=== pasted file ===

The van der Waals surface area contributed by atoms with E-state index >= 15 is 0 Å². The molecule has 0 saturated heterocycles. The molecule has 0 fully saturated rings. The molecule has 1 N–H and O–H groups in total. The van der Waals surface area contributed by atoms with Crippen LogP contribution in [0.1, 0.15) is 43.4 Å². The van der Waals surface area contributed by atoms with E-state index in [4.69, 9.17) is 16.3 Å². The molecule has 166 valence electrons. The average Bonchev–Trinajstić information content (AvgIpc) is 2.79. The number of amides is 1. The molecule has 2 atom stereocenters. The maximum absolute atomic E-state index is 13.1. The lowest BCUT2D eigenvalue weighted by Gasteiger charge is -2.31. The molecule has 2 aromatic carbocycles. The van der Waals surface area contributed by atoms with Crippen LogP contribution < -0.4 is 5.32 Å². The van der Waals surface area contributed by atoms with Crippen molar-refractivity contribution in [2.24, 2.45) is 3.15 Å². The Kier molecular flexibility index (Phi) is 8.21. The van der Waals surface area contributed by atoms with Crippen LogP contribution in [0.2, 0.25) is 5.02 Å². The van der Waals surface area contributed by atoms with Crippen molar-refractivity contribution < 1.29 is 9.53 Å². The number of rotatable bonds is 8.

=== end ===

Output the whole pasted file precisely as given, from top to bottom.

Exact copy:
The van der Waals surface area contributed by atoms with E-state index >= 15 is 0 Å². The molecule has 0 saturated heterocycles. The molecule has 0 fully saturated rings. The molecule has 1 N–H and O–H groups in total. The van der Waals surface area contributed by atoms with Crippen LogP contribution in [0.1, 0.15) is 43.4 Å². The van der Waals surface area contributed by atoms with E-state index in [4.69, 9.17) is 16.3 Å². The molecule has 166 valence electrons. The average Bonchev–Trinajstić information content (AvgIpc) is 2.79. The number of amides is 1. The molecule has 2 atom stereocenters. The maximum absolute atomic E-state index is 13.1. The lowest BCUT2D eigenvalue weighted by Gasteiger charge is -2.31. The molecule has 2 aromatic carbocycles. The van der Waals surface area contributed by atoms with Crippen LogP contribution < -0.4 is 5.32 Å². The van der Waals surface area contributed by atoms with Crippen molar-refractivity contribution in [2.24, 2.45) is 3.15 Å². The Kier molecular flexibility index (Phi) is 8.21. The van der Waals surface area contributed by atoms with Crippen LogP contribution in [0.2, 0.25) is 5.02 Å². The van der Waals surface area contributed by atoms with Crippen molar-refractivity contribution < 1.29 is 9.53 Å². The number of rotatable bonds is 8.